Marks of Methodism: Theology in Ecclesial Practice  -     By: Russell E. Richey, W. Dennis Campbell, William B. Lawrence
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Marks of Methodism: Theology in Ecclesial Practice

Abingdon Press / 2004 / Paperback

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Product Description

The title of this volume is as old as the Wesleyan movement and apt for the very latest Methodist theological self-designation. "Marks of Methodism" points back to John Wesley himself and to his efforts to define the movement. Such marks or hallmarks prescribe a basis for Methodist identity, purpose, and unity. They also serve to differentiate Methodists from other Christians, to sketch the boundaries of our movement, and to mark us off. Marks also invite attention to the conjunction of precept and practice, to the considerable recent affirmation of practices as the traditioning and corporate bearers of Christian faithfulness and witness; and therefore as the ground of theology and doctrine, and to Methodist embodiment of and featuring of traditioning practices long before that became fashionable. These marks point to an understanding of church, a doctrine of the church, an ecclesiology, embedded in the everyday structures, policies, organizations, and patterns of Methodist life.

Product Information

Format: Paperback
Number of Pages: 144
Vendor: Abingdon Press
Publication Date: 2004
Dimensions: 9 X 6 (inches)
ISBN: 0687329396
ISBN-13: 9780687329397
Availability: In Stock

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Publisher's Description

The title of this volume is as old as the Wesleyan movement and apt for the very latest Methodist theological self-designation. Marks of Methodism points back to John Wesley himself and to his efforts to define the movement. Such marks or hallmarks prescribe a basis for Methodist identity, purpose, and unity. They also serve to differentiate Methodists from other Christians, to sketch the boundaries of our movement, and to mark us off. Marks also invite attention to the conjunction of precept and practice, to the considerable recent affirmation of practices as the traditioning and corporate bearers of Christian faithfulness and witness; and therefore as the ground of theology and doctrine, and to Methodist embodiment of and featuring of traditioning practices long before that became fashionable. These marks point to an understanding of church, a doctrine of the church, an ecclesiology, embedded in the everyday structures, policies, organizations, and patterns of Methodist life.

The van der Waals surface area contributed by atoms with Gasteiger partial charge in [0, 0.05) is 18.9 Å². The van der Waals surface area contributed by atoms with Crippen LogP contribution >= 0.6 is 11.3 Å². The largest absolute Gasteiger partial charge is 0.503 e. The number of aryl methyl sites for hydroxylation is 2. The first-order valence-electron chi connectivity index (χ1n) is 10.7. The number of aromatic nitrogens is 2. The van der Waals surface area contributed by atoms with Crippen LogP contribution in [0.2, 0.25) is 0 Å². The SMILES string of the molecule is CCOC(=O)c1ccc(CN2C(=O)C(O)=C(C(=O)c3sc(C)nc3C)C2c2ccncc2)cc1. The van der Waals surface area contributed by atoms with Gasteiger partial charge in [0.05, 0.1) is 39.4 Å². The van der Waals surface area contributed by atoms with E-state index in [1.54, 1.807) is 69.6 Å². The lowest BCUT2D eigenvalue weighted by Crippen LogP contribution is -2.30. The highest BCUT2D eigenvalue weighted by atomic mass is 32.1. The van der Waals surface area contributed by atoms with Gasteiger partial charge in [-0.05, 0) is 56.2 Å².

Author Bio

Dennis M. Campbell is former Dean of the Divinity School and former Professor of Theology, Duke University, Durham, North Carolina. Currently he is Headmaster of Woodberry Forest School in Woodberry Forest Virginia. (2011) Russell E. Richey is Dean Emeritus of Candler School of Theology and the William R. Cannon Distinguished Professor of Church History Emeritus in Atlanta, Georgia.

William B. Lawrence is dean and professor of American Church History at Perkins School of Theology, Southern Methodist University (Dallas), where he has served since 2002. Dr. Lawrence is an ordained elder in the North Texas Annual Conference. He is the author of Sundays in New York and Methodism in Recovery, and he has co-edited numerous books, including Connectionalism: Ecclesiology, Mission and Identity; The People(s) Called Methodist: Forms and Reforms of Their Life; and Doctrines and Disciplines. Additionally, Dr. Lawrence is a member of the Judicial Council of The United Methodist Church.

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